As a card-carrying geek I have been carrying a PDA since 1994. My first was an HP200LX, a small marvel, about the size of a paperback book, with a real keyboard that ran Lotus 123, ccMail and various PIM tools. It was actually a real DOS computer, with an 80186 chip, that ran on a pair of AA batteries and could be switched on instantly. I carried it backwards & forwards each week into China, using the train journey to catch up on email before sending it at the end of each journey. I even had a financial model of the company on it, useful for management meetings when we were discussing pricing or marketing. It meant I didn’t have to carry my laptop around as much for which I was very grateful. Sadly, when my employer switched from ccMail to Outlook and 123 to Excel it’s value to me trailed off badly.
I was keen to recover the lost functionality so I purchased another HP, a 360. This was a dog: horrible form factor, terrible OS and all my attempts to link to internal email failed. By now PowerPoint had become a major tool for me so my laptop could not be left behind anymore. Combined with the crappy WinCE interface it soon fell out of use. I tried a Casio instead, it was easier to carry but it’s use waned too.
On a trip to Australia I fell in love with the Palm V a colleague had just bought. Research commenced and it wasn’t long before a purchase was made, this time whilst leaving for a trip to India. I recall bouncing along in the back of a minibus playing with my new toy whilst everyone around me was gawping at cows in the road and the general street life. It’s main use was for PIM, linking to my Outlook, however I did not make much use of it for email because of the volume that I received. The Palm was a joy to use, I loved the “graffitti” hand-writing recognition which I used for note taking in meetings, battery life was great and accompanied me just about everywhere for a number of years.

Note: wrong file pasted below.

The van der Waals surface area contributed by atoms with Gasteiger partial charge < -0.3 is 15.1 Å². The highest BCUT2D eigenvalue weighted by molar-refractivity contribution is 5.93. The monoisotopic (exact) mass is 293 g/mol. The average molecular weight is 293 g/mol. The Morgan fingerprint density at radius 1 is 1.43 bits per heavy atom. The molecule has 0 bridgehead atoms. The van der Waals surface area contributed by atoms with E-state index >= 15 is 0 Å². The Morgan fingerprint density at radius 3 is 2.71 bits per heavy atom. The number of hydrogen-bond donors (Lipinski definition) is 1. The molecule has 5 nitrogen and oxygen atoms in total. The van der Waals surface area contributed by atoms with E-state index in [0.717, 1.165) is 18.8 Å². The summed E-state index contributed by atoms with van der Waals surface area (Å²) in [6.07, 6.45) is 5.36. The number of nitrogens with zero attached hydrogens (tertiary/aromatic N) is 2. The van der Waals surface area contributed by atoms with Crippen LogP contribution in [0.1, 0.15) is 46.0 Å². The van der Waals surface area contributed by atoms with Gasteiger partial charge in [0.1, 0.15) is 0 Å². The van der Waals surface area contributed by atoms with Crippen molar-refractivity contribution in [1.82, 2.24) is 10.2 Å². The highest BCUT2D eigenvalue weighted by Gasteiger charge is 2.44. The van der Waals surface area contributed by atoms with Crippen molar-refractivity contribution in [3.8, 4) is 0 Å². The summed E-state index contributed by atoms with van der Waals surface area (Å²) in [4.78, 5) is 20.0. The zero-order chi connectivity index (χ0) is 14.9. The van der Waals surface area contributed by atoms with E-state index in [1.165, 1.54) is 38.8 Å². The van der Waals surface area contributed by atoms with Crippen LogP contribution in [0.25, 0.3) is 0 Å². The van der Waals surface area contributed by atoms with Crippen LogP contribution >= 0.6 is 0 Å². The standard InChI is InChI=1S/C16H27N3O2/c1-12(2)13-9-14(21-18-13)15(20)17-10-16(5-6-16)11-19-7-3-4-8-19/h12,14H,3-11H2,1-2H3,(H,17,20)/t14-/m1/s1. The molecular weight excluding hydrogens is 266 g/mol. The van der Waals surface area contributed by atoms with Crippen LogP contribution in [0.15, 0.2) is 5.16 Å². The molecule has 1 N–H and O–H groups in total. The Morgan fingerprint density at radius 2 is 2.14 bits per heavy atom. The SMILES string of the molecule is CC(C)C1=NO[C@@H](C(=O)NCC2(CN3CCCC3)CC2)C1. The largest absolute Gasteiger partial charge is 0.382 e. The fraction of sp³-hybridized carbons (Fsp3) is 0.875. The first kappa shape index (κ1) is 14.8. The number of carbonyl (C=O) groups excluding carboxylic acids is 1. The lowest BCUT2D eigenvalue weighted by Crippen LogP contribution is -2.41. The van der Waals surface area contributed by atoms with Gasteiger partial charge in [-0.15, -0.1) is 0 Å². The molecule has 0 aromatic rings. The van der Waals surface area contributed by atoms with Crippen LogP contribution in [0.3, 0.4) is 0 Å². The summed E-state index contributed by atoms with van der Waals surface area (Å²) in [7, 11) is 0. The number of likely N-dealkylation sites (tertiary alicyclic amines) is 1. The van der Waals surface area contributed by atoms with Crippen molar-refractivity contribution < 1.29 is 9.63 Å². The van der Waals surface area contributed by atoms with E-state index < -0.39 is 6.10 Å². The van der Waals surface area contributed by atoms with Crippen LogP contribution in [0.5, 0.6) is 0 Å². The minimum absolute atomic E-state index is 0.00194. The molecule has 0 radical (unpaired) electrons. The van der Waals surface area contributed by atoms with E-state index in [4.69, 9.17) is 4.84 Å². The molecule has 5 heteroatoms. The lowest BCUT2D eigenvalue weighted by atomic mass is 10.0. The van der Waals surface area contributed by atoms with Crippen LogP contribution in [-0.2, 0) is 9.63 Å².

Of course, technology moves on and I became envious of things like a colour screen, more memory and so on. On a trip to London I acquired a Palm Tungsten T. The colour and clarity of the screen was a delight, the ability to play music was good, the battery life so-so and the sliding format a bit of a pain. On balance it was an improvement on the V but some of the simplicity was lost and the Palm magic was starting to fade. A few years later, a long wait and several drinks at Manchester airport yielded a Tungsten T3. Although still a sliding design it was bigger than the original T and it’s increased memory and speed meant much worse battery life. In short: a mistake. For the first, and so far only, time I reverted to earlier technology: my previous Tungsten which did good service until it’s place in my life, or rather my briefcase, was eclipsed by an iPod for music and the PIM functions on my work-issue phone.
Last year, 2009, I bought my newest PDA: an iPhone 3GS, which I will write about in another post. The previous six PDAs had an average life of roughly 2½ years which I guess is not bad in the world of technology. Two stand out: the HP200 for it’s great functionality and sheer portability and the Palm V for it’s simplicity and again, portability.